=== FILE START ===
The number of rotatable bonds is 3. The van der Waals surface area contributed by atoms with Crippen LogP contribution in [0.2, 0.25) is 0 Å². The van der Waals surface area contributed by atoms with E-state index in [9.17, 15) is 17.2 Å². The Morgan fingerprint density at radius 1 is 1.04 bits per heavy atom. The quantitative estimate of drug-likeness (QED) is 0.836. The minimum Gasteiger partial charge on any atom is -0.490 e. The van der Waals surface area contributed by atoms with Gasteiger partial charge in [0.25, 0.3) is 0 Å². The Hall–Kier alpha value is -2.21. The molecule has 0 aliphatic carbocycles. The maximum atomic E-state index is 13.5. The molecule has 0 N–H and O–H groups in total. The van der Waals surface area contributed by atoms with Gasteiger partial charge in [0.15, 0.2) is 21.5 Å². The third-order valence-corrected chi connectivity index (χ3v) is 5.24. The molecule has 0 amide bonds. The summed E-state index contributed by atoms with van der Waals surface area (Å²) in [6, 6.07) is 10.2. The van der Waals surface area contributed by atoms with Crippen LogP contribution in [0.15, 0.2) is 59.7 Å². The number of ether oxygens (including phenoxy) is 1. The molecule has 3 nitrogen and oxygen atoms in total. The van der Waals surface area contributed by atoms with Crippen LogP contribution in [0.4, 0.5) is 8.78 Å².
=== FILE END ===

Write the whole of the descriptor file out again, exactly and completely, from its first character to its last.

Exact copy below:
The number of rotatable bonds is 3. The van der Waals surface area contributed by atoms with Crippen LogP contribution in [0.2, 0.25) is 0 Å². The van der Waals surface area contributed by atoms with E-state index in [9.17, 15) is 17.2 Å². The Morgan fingerprint density at radius 1 is 1.04 bits per heavy atom. The quantitative estimate of drug-likeness (QED) is 0.836. The minimum Gasteiger partial charge on any atom is -0.490 e. The van der Waals surface area contributed by atoms with Gasteiger partial charge in [0.25, 0.3) is 0 Å². The Hall–Kier alpha value is -2.21. The molecule has 0 aliphatic carbocycles. The maximum atomic E-state index is 13.5. The molecule has 0 N–H and O–H groups in total. The van der Waals surface area contributed by atoms with Gasteiger partial charge in [0.15, 0.2) is 21.5 Å². The third-order valence-corrected chi connectivity index (χ3v) is 5.24. The molecule has 0 amide bonds. The summed E-state index contributed by atoms with van der Waals surface area (Å²) in [6, 6.07) is 10.2. The van der Waals surface area contributed by atoms with Crippen LogP contribution in [0.15, 0.2) is 59.7 Å². The number of ether oxygens (including phenoxy) is 1. The molecule has 3 nitrogen and oxygen atoms in total. The van der Waals surface area contributed by atoms with Crippen LogP contribution in [0.4, 0.5) is 8.78 Å².